Wagner and Rubin wholeheartedly agreed that Romney would be approaching this very differently, although how exactly was not discussed. In light of the fact that the Democratic-led Senate just voted unanimously to support Israel's "right to defend itself" and President Obama has repeatedly pledged his unequivocal support for Netanyahu and the current course the Israeli Prime Minister is taking, we are simply left to ponder how it could be much worse for Palestinians.

On November 15, Mother Jones published their one and only piece on the recent attacks, which focused entirely on the Israeli army's novel use of social media to tweet their truce-breaking assassination of Hamas leader, Ahmed Jabari.

National Public Radio's All Things Considered explained that "the strikes were in retaliation for the launching of more than 100 rockets at Israel in recent days", as noted by Fairness and Accuracy in Reporting.

To her credit, Amy Goodman had the outstanding Palestinian journalist from Gaza, Mohammed Omer, on her show, Democracy Now!, but failed to ask him pertinent questions about the background of the situation or provide it herself.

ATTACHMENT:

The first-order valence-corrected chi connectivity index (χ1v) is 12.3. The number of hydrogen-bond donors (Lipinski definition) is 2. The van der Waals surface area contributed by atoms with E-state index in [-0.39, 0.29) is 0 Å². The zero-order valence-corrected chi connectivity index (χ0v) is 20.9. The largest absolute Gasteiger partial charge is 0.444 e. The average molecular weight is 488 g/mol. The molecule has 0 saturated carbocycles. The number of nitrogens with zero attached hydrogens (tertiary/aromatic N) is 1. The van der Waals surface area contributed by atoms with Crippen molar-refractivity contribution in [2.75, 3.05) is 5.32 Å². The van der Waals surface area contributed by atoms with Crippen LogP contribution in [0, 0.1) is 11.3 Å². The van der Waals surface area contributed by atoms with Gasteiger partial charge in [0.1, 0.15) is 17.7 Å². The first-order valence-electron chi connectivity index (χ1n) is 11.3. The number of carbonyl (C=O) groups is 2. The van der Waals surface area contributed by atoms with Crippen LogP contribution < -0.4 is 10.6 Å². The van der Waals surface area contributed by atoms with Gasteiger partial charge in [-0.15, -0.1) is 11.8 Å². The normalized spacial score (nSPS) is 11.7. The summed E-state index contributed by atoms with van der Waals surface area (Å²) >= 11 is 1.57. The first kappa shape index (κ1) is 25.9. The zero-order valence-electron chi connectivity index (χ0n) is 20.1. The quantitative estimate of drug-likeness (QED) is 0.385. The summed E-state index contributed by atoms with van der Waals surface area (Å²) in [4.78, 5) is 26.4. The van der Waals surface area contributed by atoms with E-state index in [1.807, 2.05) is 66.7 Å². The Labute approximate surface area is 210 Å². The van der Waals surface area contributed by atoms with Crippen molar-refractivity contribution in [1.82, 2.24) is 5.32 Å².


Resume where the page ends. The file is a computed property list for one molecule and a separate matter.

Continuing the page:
Some mainstream liberal media outlets have discussed the imbalance between the rocket launches from Gaza resistance groups and the attacks executed by one of the mightiest armies in the world. While some may take this as a sign of newfound "support" or "empathy" for Palestinians, this is precarious logic. If Hamas' rockets were to become more powerful, as they are proving to be, will these outlets retract their critique of Israel's actions? Or is support for Palestinians contingent on them remaining "victims" and will vanish at any sign of their resistance becoming more powerful or effective?

A focus on "who started it?" consumes the mainstream media's discussion on the latest violence, leading commentators to discuss timelines as though they were opinions rather than verifiable facts to consider and, to a one, even getting that wrong, with media outlets from NPR to the NYT declaring that Israel's - rather than Hamas' - strikes were retaliatory.